Cedar grilling planks are a popular choice for imparting a smoky, woodsy flavor to grilled food, especially seafood like salmon and trout. Here's the best way to use cedar grilling planks from Flame Grilling Products.
Choose the Right Planks:
- Make sure you use untreated, food-grade cedar planks. Cedar is the most commonly used wood for planking, and you can find them in stores that sell grilling accessories.
Soak the Planks:
- To prevent the planks from catching fire on the grill, you should soak them in water for at least 1-2 hours, or even longer if possible or you may want to try some presoaked cedar planks like Chardonnay Soaked Cedar. Some people prefer to soak them in other liquids, like wine or fruit juice, for added flavor.
Prepare Your Grill:
- Preheat your grill to medium-high heat (around 350-400°F or 175-200°C). If you have a two-zone grill, it's a good idea to have both direct and indirect heat areas.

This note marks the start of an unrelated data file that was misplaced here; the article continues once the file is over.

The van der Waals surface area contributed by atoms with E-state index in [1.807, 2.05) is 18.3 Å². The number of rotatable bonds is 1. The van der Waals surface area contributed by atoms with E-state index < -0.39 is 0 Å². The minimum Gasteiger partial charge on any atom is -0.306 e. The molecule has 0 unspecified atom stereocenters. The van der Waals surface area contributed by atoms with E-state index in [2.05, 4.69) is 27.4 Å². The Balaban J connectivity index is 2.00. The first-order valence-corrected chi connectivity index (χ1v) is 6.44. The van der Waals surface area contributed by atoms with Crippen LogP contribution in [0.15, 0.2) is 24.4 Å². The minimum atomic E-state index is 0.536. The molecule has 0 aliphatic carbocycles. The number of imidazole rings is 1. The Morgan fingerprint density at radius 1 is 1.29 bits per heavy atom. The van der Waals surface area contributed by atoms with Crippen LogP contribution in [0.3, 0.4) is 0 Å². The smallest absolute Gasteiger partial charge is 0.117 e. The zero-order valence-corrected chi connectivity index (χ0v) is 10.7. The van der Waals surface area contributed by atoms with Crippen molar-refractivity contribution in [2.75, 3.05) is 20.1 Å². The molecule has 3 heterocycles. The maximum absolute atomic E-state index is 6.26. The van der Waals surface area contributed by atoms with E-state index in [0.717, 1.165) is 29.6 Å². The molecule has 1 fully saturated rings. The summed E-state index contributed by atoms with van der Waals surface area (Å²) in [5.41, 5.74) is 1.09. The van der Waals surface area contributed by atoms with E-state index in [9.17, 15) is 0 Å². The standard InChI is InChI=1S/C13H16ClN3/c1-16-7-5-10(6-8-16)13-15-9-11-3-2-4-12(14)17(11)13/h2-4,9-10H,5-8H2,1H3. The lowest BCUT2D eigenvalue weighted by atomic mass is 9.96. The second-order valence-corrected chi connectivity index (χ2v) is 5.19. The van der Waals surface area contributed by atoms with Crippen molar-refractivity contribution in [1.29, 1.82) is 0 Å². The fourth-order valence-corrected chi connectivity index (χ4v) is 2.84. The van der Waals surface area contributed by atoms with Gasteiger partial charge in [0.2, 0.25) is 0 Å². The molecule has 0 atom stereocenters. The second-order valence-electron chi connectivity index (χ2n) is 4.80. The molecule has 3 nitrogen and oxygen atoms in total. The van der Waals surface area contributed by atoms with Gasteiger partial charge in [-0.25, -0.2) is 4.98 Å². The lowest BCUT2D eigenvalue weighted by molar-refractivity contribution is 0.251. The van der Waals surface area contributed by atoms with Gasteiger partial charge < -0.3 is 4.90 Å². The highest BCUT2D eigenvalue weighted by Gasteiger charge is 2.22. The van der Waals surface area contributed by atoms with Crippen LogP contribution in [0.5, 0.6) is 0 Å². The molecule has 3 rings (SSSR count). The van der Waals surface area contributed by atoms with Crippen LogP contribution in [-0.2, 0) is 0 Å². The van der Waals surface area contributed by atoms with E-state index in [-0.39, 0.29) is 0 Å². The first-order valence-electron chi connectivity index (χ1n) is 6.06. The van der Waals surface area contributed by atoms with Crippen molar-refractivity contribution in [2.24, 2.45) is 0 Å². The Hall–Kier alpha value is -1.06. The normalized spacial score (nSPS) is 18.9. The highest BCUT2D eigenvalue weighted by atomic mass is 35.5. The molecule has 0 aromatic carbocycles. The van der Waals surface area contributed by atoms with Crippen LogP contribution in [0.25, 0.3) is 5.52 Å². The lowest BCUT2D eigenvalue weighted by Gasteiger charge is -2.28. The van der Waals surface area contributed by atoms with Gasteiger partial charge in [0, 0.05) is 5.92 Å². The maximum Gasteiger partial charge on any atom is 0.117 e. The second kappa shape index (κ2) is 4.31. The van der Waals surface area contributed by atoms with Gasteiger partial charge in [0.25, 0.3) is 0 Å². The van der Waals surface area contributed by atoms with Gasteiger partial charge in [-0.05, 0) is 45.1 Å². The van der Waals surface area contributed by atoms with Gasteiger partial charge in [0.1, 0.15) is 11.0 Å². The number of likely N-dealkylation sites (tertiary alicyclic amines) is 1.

Season the Planks (Optional):
- You can season the soaked planks by sprinkling them with herbs, spices, or citrus slices to add more flavor to your food.
Place the Food on the Plank:
- Arrange the food you want to grill, such as fish fillets, chicken, or vegetables, directly onto the soaked cedar plank. Make sure the food is well-seasoned.
Grill on Indirect Heat:
- Place the cedar plank with the food on the grill grates over the indirect heat side. This prevents the plank from catching fire. Close the grill lid to retain the smoky flavor.
Monitor the Temperature:
- Keep an eye on the temperature of your grill, and use a meat thermometer if necessary to ensure your food reaches the desired level of doneness.
Serve and Enjoy:
- When the food is cooked to your liking, carefully remove the cedar plank from the grill. Use heat-resistant gloves or tools to handle it, as it can be hot. Transfer the food to a serving platter, and serve it directly on the cedar plank for a rustic presentation.
Cedar grilling planks add a unique and delicious smoky flavor to your food, and they also help to keep the food moist. It's a great technique for adding an extra dimension to your grilling, especially when cooking fish and other delicate items.